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From Andrew Wilson <>
Subject Re: The Cathedral and the Bazaar
Date Wed, 25 Jun 1997 09:50:15 GMT
Dean Gaudet:
> A friend sent this to me, it's strangely relevant to our recent
> discussions :) 

Interesting.  The author speaks only in terms of a 'bazarre' project
having a single recognised leader who by force of personality and
general good judgement is able to steer the project when it needs
steering and is otherwise open to new ideas when they are timely.

I wonder if the Apache Project isn't different in this regard.  There
seems to be a rolling cast of project and sub-project leaders with
no-one acting as an overall moderator for very long.  It looks like
there's a lot in 'Cathederal and Bazarre' that rings true for Apache
Group's operating practice, but just as much that isn't.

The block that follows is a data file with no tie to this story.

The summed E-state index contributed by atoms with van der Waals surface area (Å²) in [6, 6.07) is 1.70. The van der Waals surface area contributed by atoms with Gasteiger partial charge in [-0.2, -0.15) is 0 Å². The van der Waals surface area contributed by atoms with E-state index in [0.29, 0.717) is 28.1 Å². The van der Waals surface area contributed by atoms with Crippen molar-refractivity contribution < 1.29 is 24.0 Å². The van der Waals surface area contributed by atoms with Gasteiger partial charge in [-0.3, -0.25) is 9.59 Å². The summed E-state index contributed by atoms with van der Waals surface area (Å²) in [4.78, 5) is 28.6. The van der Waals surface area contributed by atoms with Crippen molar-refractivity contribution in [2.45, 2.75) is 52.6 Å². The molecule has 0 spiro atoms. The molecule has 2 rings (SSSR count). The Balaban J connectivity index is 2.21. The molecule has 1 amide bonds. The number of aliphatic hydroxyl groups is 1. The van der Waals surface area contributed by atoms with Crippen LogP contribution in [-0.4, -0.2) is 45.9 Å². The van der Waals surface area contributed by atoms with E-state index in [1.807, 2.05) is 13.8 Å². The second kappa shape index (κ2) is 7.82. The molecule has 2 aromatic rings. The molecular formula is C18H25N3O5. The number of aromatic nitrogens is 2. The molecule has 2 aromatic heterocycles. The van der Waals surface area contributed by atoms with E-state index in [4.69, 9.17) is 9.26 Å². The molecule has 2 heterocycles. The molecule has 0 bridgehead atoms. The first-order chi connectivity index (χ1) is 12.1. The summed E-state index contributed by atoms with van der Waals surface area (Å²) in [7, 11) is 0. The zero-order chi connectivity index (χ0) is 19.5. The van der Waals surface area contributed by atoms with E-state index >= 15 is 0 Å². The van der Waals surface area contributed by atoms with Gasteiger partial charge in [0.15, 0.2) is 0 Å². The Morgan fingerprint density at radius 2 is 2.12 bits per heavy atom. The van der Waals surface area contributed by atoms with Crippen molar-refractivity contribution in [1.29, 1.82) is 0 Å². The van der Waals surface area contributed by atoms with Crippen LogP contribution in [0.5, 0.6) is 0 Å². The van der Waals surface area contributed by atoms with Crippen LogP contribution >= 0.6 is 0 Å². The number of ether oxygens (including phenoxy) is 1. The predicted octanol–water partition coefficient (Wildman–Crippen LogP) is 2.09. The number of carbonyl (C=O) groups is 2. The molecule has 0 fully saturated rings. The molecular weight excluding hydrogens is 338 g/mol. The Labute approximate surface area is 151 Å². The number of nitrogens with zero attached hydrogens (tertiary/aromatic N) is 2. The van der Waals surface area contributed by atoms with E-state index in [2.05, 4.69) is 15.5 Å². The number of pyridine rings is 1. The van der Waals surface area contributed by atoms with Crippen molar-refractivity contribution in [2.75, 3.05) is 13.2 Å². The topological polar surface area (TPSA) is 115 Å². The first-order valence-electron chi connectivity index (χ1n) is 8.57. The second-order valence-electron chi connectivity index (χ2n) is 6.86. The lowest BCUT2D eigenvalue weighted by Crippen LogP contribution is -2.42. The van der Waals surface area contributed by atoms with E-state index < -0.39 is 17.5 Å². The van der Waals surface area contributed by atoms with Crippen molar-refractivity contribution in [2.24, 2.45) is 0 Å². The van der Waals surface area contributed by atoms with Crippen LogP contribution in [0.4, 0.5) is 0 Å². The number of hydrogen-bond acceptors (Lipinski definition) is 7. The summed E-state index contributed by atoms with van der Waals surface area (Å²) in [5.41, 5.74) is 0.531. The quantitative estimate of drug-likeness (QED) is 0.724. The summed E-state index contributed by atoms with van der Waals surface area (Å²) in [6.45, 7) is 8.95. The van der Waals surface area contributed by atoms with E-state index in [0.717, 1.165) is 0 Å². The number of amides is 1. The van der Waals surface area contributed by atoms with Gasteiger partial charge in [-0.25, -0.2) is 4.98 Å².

It's an interesting piece, I wish he'd written more on the subject.


> I anatomize  a  successful free-software project, fetchmail,  that was
> run as  a deliberate test of some  surprising  theories about software
> engineering  suggested by   the history  of   Linux. I  discuss  these
> theories in  terms of two  fundamentally different development styles,
> the "cathedral"  model  of FSF  and its imitators  versus the "bazaar"
> model  of  the Linux  world.  I show   that these  models derive  from
> opposing assumptions about   the  nature  of  the   software-debugging
> task. I then make a  sustained argument from  the Linux experience for
> the proposition that "Given  enough eyeballs,  all bugs are  shallow",
> suggest productive  analogies  with other  self-correcting systems  of
> selfish agents, and conclude with some exploration of the implications
> of this insight for the future of software.


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